Self-aggrandizement and political expedience are also easy motives to understand--and, of course, to deny. Although they have less rational claim than impersonal economic concerns, they are obvious facts of political life. Successful politicians know that the American public (or at least the American mass media) are interested in children and adolescents primarily as a source of trouble. Nothing wrong is no news. Just as organized efforts to celebrate the positive achievements of ordinary adolescents generate a resounding yawn, people who operate successful institutional child-care facilities are of no interest to the shapers of media policy.

On the other hand, even a whiff of scandal brings instant celebrity. For years, Bruce Ritter tried to create popular support for Covenant House by emphasizing the scandalous lives from which it rescued youngsters; but he did not become a real celebrity until he himself was implicated in scandal. When nothing was proved against him, he was promptly forgotten as several sex and murder scandals within nuclear families took over the headlines. The Harlem man whom President Reagan cited as adoptive father of the year was likewise ignored until one of his adult children accused him of child abuse; then his name and photo were featured prominently in the New York press for several weeks.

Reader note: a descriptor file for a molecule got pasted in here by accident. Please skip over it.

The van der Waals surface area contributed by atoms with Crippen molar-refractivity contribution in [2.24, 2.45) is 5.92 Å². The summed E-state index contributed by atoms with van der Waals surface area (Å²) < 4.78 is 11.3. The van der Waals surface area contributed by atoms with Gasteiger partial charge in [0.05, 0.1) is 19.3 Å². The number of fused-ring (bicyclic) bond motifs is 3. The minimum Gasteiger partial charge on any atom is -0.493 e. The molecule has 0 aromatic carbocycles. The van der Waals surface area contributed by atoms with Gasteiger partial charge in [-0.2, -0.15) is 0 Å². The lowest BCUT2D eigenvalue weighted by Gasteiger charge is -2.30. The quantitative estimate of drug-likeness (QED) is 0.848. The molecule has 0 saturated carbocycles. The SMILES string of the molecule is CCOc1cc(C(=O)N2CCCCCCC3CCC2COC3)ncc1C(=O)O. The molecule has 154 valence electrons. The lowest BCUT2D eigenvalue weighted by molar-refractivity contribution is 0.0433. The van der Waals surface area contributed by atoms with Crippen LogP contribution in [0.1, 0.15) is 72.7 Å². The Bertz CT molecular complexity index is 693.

Similarly, August Aichhorn's name is little known even among mental-health professionals, although he virtually invented residential treatment in the first half of this century. Fritz Redl and Bruno Bettelheim, both developers of significant residential programs in the United States, are remembered for their extensive writings, not for their work as child-care administrators (although Bettelheim recently gained some notice when he, too, was posthumously charged with child abuse). Are there any other "child-care" heroes? Only Spencer Tracy as Father Flanagan.

This is obviously not the kind of situation to which ambitious politicians gravitate. No one has ever based a successful campaign on the claim that he or she opened more beds for unwanted street children than his or her predecessors. But several politicians have emphasized that they closed such beds--liberating youngsters from scandal-plagued institutions and saving tax dollars--and that they also opened new prison beds to contribute to the public safety.